Protecting a Business Name
This blog post is not legal advice and is for general informational purposes only. Always speak with a lawyer before acting on any of the information contained herein.
Picking a business name is often one of the first steps an entrepreneur takes when planning to form a new business. Among many other things, having a good name allows a business to develop goodwill with the public. Consequently, clients often ask us what can be done to protect a business name so that any goodwill earned by the name is not subsequently lost. This blog post will highlight some of the most important steps in preserving a name for an intended or existing business.
Register Name with the Registrar of Companies
In BC, companies must register their name with BC Registry Services before beginning operations under that name. Registering an intended business name with the BC Registry Services reserves the name in BC for 56 days. Clients are often surprised to learn that an intended business name can be reserved with the BC Registry Service before incorporation of the company which will take that name has even occurred. This means that even if you’re not yet ready to incorporate your business as a company, you can still protect your intended company name from being used by other intended new companies, so long as you incorporate within 56 days of registering the name. If you can’t incorporate in time, name reservation extensions are available on request, but the request must be made before the 56 days expire.
Registration of an intended business name with BC Registry Services is an essential step in protecting a business name if you plan to incorporate, but it’s important to note that registering a name does not give you a proprietary interest in the name. If someone else has a registered trademark in the name, or there is a prior user of the name, the name registration can be challenged. Furthermore, operating under another business’ name can result in a costly trademark infringement lawsuit, so always obtain the help of a lawyer when verifying that your name is an original one. Registration alone won’t guarantee that your name is original and is not a defence to a trademark infringement lawsuit.
There are many requirements and rules when registering a name with BC Registry Services and the requirements and rules vary depending on the type of company or organization that will use the intended name. A lawyer at Segev LLP can help you craft a business name that will receive approval, and protection, from BC Registry Services.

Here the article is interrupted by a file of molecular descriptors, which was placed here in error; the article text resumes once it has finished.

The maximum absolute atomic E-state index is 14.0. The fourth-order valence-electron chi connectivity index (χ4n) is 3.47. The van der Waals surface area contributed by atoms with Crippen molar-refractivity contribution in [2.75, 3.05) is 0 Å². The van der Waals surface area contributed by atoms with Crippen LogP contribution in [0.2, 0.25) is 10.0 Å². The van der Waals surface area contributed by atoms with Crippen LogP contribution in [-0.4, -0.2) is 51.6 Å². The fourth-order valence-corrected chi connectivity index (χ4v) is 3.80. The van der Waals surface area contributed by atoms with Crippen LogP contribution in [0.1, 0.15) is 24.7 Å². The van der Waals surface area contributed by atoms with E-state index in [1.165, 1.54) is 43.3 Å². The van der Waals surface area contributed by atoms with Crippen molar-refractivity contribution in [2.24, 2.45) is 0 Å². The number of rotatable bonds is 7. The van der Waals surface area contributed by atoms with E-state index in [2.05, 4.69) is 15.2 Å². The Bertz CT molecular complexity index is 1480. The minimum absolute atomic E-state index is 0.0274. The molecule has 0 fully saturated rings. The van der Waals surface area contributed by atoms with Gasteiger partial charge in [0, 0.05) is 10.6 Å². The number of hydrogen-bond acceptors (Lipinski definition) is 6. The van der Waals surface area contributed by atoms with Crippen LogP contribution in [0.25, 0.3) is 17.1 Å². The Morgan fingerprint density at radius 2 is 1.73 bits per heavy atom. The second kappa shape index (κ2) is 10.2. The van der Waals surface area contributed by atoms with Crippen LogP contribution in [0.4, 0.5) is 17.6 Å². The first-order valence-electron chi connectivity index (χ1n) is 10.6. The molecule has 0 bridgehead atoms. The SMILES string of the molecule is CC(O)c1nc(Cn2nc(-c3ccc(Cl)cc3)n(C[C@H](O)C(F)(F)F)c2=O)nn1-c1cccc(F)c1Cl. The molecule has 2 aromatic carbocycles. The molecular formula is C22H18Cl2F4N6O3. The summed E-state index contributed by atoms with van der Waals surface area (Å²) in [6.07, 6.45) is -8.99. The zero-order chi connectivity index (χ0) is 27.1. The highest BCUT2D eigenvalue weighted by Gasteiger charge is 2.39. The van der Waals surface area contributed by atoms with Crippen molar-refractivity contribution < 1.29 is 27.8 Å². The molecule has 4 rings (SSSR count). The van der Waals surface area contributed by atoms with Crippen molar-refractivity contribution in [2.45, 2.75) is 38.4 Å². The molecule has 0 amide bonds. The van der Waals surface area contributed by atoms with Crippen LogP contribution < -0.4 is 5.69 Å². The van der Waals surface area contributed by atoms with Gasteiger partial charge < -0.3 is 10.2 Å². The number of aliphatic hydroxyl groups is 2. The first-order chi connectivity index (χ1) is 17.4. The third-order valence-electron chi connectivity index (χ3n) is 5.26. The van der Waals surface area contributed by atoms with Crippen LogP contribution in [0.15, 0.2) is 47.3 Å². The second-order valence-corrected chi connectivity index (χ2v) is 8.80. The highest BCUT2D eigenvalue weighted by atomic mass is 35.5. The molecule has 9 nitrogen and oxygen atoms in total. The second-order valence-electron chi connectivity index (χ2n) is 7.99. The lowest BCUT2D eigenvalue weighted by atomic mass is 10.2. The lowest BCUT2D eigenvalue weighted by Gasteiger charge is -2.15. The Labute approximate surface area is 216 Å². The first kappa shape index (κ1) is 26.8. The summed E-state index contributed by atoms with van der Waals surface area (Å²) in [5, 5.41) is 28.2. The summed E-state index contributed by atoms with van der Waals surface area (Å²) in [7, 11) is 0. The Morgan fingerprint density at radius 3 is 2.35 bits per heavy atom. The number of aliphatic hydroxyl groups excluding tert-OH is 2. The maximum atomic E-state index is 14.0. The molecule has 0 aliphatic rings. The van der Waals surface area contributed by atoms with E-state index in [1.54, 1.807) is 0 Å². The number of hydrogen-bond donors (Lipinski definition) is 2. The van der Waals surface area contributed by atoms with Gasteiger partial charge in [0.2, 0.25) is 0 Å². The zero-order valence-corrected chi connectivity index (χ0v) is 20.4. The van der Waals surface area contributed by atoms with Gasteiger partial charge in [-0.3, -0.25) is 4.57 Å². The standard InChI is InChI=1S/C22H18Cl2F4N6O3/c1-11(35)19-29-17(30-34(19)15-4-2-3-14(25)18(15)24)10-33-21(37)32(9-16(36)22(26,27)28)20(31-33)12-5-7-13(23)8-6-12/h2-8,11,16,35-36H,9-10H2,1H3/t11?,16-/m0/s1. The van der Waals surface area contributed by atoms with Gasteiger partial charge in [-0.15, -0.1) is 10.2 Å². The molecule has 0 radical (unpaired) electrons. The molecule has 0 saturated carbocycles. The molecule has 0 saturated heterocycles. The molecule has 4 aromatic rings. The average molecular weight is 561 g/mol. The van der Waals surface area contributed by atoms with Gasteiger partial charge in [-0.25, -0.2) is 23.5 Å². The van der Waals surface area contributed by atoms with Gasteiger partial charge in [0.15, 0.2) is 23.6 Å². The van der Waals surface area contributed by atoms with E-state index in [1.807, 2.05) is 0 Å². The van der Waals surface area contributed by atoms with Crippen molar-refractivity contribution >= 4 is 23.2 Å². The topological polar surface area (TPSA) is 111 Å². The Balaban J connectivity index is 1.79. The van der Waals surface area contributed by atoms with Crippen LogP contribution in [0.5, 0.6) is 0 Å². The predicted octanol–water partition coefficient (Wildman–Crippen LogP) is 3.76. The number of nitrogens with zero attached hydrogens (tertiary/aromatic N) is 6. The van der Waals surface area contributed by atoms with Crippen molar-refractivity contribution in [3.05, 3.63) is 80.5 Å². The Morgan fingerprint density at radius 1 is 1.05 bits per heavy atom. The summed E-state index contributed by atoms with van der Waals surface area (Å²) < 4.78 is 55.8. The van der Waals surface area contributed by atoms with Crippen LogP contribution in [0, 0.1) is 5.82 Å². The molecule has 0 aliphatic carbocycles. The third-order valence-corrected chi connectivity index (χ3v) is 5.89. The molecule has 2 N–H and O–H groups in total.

Trademark Your Business Name
A business name can also be protected by registering the name as a trademark. Unlike name registration with BC Registry Services which only protects a name from being used by other businesses in BC, trademark registration protects a name Canada wide. This comes with an important caveat. While it is true that trademark registration of a name prohibits other businesses and individuals from using that name in Canada, the prohibition’s scope is limited to use of the name on similar products or services. This means that it is possible for another person to use your trademarked name, so long as it is in a different context. Note also that if it turns out that someone was already using a similar mark in Canada on product or service similar to yours before your trademark registration, your trademark can be expunged.
Trademark registration is a lengthy process. Obtaining registration can take between one to two years from the date of filing the application. Trademark applications are complex, so we suggest that clients obtain assistance from a qualified trademark agent. A declined application can cause years of delay and possibly the loss of the ability to use a name that has become associated with your business’ brand.
A trademark can be lost if you don’t protect its distinctiveness. Protecting a trademark’s distinctiveness is accomplished by using the mark appropriately and stopping others from using it. If you allow other businesses or individuals to use your trademark without proper controls in place, you risk losing your trademark protection. A lawyer can help you prevent other businesses from using your trademark.
“Doing Business As” Names
Sometimes corporations, partnerships, or proprietorships want to do business under a different name. This is known as a “dba” name or a “doing business as” name. Registration of the dba name does not provide trademark protection for that name; however, it does provide evidence of prior use of the name which can be helpful if you later wish to trademark the name or find yourself in a trademark dispute.
Be careful using dba names as they are legally insufficient in many circumstances. As explained in the next section, failure to use your business’ full corporate name can often lead to personal liability.
Using Your Business Name
If your business incorporates as a company, it must use its full corporate name, including “Ltd.” or “Inc.”, in most instances. A dba name is typically not an appropriate substitute for a business’ corporate name. To give just a few examples, a company must display its full corporate name at every place it carries on business, on all its notices and official publications used in BC, and on all its contracts, business letters, orders for goods, invoices, statements of accounts, and receipts. The list of places that the full corporate name must be used is extensive, so if you are unsure whether the full corporate name is required a lawyer can assist you. Failure to use the full corporate name can open directors and officers of the company up to personal liability.
Protecting a business name is vital to the success of a business and shouldn’t be an afterthought. If you want to know more about how to register or protect a business name, one of the lawyers at Segev LLP will be happy to help you.